By JAY AMBROSE
Until reading about Hugo Chavez’s U.N. speech the other day, the craziest reference to the devil I had ever seen was on the front page of a supermarket tab. "DEVIL ESCAPES HELL," it said in all-caps, super-large type. Under the headline was a picture of smoke pouring out of a great, big hole in the ground. I couldn’t help laughing.
It’s hard to laugh at Chavez’s speech saying President Bush was the devil, though, because this clown-in-chief of Venezuela is in a position to inflict a whole lot of pain on people _ he has been busily doing that very thing _ and it’s hard to grasp why U.N. delegates applauded him. Are they of the same ilk as the ignorant, gullible souls who would buy that supermarket tab to get the real goods on satanic doings? Maybe so, maybe so.
Large numbers of these delegates, after all, represent tyrannies chiefly notable for abusing their own people _ sometimes slaughtering them, usually impoverishing them, always ensuring they don’t get uppity about their rights _ and all the time blaming their national misery on those other lands that have found prosperity through constitutional order, liberty and free markets. They may hold their tongues when genocide is afoot in some desperate country much like their own, but loudly curse the wealthy and powerful United States.
When Chavez tells such an audience that the devil spoke from the same platform the previous day, makes the sign of the cross over his heart and says "this place still smells of sulfur," he is playing to this covetous spite, hoping his theatrics will win him a world standing that doesn’t notice the horrendous mess he has made of things in Venezuela as its president.
"I think we could call a psychiatrist to analyze yesterday’s statement made by the president of the United States," Chavez said. "As the spokesman of imperialism, he came to share his nostrums, to try to preserve the current pattern of domination, exploitation and pillage of the people of the world."
Was it exploitative or dominating for Bush to call for establishment of a Palestinian state that would exist democratically side by side with Israel? Was it a nostrum for him to call for strengthened peacekeeping forces in Darfur, where 200,000 have died from hate campaigns and some 2 million more rendered homeless? Did he have pillage in mind when he said Iran deserves democracy and a thriving economy instead of leadership that funds terrorists and seeks to construct nuclear weapons?
We know how Chavez stands on that last issue because, on a multi-country trip, he stopped over in Iran and out-ranted that country’s clown-in-chief, President Mahmoud Ahmadinejad. In still another instance of using the word "devil," he said that’s what resided inside the people of Israel. Self-revealed as an anti-Semite from utterances spoken elsewhere, he characterized the Israelis as "cowards" and "murderers" and called for God to throw "lightning bolts" at them. A nuclear bomb or two would probably suit him fine, as well.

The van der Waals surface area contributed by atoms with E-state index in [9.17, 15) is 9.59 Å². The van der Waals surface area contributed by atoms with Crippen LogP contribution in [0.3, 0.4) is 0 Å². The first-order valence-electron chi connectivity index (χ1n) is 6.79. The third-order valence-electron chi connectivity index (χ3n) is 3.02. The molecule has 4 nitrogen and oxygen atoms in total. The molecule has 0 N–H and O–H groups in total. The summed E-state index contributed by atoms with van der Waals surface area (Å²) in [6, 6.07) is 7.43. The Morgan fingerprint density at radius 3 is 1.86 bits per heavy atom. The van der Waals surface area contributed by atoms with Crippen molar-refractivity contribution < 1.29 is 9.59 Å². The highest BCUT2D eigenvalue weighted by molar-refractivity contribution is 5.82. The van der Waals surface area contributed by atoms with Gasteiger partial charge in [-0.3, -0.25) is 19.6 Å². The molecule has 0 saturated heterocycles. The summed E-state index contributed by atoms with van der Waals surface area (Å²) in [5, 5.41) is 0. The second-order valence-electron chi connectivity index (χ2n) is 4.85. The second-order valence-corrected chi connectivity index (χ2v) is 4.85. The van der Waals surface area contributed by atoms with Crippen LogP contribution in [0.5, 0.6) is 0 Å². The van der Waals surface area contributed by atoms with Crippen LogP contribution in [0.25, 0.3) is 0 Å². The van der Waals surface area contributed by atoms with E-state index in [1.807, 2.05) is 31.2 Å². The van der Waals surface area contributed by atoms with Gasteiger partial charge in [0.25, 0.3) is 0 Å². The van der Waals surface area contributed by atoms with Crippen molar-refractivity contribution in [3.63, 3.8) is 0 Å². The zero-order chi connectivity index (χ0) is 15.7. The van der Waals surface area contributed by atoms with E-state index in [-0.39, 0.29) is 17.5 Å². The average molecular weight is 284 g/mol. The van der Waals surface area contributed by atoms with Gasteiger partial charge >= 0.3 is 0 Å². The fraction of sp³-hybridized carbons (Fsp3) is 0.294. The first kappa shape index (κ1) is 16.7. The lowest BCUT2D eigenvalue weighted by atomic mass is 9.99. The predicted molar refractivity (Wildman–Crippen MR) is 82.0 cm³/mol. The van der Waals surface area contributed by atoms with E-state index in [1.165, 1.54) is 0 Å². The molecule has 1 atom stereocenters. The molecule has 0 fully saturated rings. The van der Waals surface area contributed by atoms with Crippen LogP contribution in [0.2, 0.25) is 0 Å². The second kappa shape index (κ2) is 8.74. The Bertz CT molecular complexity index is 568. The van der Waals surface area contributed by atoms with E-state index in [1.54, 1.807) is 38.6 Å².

Chavez has one thing going for him back home. High oil prices. In oil-rich Venezuela, they have kept the economy humming, although Chavez’s socialist enthusiasms have increased poverty. He operates in extraordinary, undemocratic secrecy, presides over an outlandishly corrupt government, doesn’t allow the press to say unpleasant things about him, has essentially made the courts and legislature his playthings, has wrecked the lives of ordinary people opposed to his rule and buttresses his populism with threats as necessary, various reports tell us. Those reports also tell us that he has a considerable following and came to power through an election, while reminding us that he once tried to come to power through a military coup.
You might think Chavez is just one more harmless fool, but Venezuelans are suffering, and if he grows in global stature _ if, for instance, Venezuela gets Latin America’s seat on the U.N. Security Council as he wishes _ he could expand that suffering to others. The hope has to be that mature, rational judgments will catch up with him and squash his career, causing him to look for excuses. Someone might then tell this lover of devil references about the line used by the late comedian Flip Wilson to escape blame in sketches about his mistakes being found out.
"The devil made me do it," dear, old Flip would say.
(Jay Ambrose, formerly Washington director of editorial policy for Scripps Howard newspapers and the editor of dailies in El Paso, Texas, and Denver, is a columnist living in Colorado. He can be reached at SpeaktoJay(at)aol.com.)